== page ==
Coastal Commuter

Going forth on the Fourth for bombast and bomb blasts

Allow me to get a little onomatopoeic … ka-boom!

The Fourth of July is the summer’s major party in the good ol’ US of A — and the noisiest celebration of the year. Could there be a more American holiday, in terms of theme, than Independence Day? Yes, you’ve got that historical thing, but, as far as I’m concerned, July 4th doesn’t just commemorate the liberation of the 13 American Colonies from the tyranny of those lobster-backed British bastards. (Don’t fret. I can joke like that. I’m an Anglophile.) It’s about independence — a hallmark of the American spirit and of the freedoms that a certain declaration promised the citizens of this country when the Revolutionary War was won.

There are those who would tell you that the Fourth is really just an excuse for a fusillade of fireworks from sea to shining sea. And lots of John Phillip Sousa marches. And barbecues. And I’d say, OK. All of that sounds good to me. So where do I spend the holiday when I’m pulled between two cities I love? It’s the North versus the South — and no, that’s not a Civil War reference. Would I be happier experiencing the Fourth in Los Angeles or San Francisco? (Let’s assume I’m not going to the Iowa State Fair or New York City.)

The social factor does come into play. One must check one’s invitations. I’ve had many memorable times on the Fourth in L.A.: picnics in Griffith Park, lawn parties in Larchmont, backyard beer bashes in Bel-Air, and street fiestas in Pasadena. There was one gathering at a Hollywood Hills mansion that offered a spectacular view of roman candles and aerial shells going off in the Basin below. A couple of rooftop soirees I attended in Studio City faced the CBS Radford lot, Universal Studios and the heart of the San Fernando Valley, where you can observe some spectacular pyrotechnics on display, both near and far. What a blast to see those sparkling sky blossoms bloom in multiple locations when you’ve found the right vantage point!

As for San Francisco, I’ve had my fair share of fog-shrouded Fourths in the Avenues, where the burgers, hot dogs, apple pie, and good company almost make up for the lack of grandeur above. And the maritime weather patterns can even play havoc with the city’s massive annual Fourth of July display on the bay when barges moor along the Embarcadero between the Ferry Building and Crissy Field. But more often than not, the festivities have gone off over the water with great success — even when the clouds get a little low. And because my S.F. dwelling is in the Russian Hill neighborhood, it’s a short walk to the fun.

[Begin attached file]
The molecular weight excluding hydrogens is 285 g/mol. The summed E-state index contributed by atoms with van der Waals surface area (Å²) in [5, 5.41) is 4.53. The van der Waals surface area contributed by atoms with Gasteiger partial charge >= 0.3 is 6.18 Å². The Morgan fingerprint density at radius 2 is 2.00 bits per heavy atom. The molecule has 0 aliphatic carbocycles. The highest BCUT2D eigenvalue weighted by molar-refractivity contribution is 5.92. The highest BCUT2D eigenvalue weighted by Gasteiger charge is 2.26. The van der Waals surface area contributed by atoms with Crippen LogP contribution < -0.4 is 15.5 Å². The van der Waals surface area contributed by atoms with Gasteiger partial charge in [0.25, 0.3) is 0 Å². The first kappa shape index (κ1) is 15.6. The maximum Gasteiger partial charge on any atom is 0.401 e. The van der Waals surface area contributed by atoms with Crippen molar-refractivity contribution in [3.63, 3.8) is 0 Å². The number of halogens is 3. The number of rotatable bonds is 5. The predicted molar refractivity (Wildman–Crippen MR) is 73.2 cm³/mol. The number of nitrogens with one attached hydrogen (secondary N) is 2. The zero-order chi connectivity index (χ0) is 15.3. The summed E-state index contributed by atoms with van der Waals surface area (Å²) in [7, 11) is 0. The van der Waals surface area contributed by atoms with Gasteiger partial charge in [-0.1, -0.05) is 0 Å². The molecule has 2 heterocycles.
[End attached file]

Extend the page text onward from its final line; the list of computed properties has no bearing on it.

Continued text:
The sun disappears. The revelers converge. While powerful speakers blast a selection of rousing musical numbers, a computer-coordinated extravaganza of exploding, shimmering red, orange, yellow, green, blue, purple, silver, and gold is launched from the barges and dazzles from on high. Technical names for the fireworks can be festive and often derived from flora — peonies, chrysanthemums, falling leaves, dahlias and willows. There are spiders and horsetails and waterfalls, too (although no lions and tigers and bears). You can’t forget the rings and hearts and even those damnable “have a nice day” happy-faces, crowd-pleasers all. At surface level, the sparklers, pinwheels, ground spinners, and fountains counter the aerial show. Labels aside, the visual splendor is nonstop for 15 to 20 minutes. For me, the logistics are ideal. I just head out my door, join the throng, stroll a few blocks and get right under it all. It’s all too convenient and neighborly to miss. Thus, I’ll be there this year.

And I think I’ll hang around town for a bit longer this month. Le Quatorze Juillet, July 14th, Bastille Day — the French Independence Day — comes, conveniently enough, less than a week and a half after the Fourth. That observance, as it plays out in S.F.’s Petit Paris (the downtown area that starts in the vicinity of Bush and Grant, and includes the alleys Claude Lane and Belden Place and the bistros therein), is a cross between a World Cup rally and a full-on rave — with a surplus of Stella Artois and escargot on the menu.

We all know it’s true. Whether it’s Independence Day, Bastille Day, Day of the Dead or, I suspect, even Arbor Day, San Francisco knows how to throw a party — and fireworks, real or metaphorical, are inevitable.

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Michael Snyder is a print and broadcast journalist who covers pop culture on KPFK/Pacifica Radio's David Feldman Show and Thom Hartmann Show and on Michael Snyder's Culture Blast, available online at GABroadcaster.com and YouTube. You can follow Michael on Twitter: @cultureblaster

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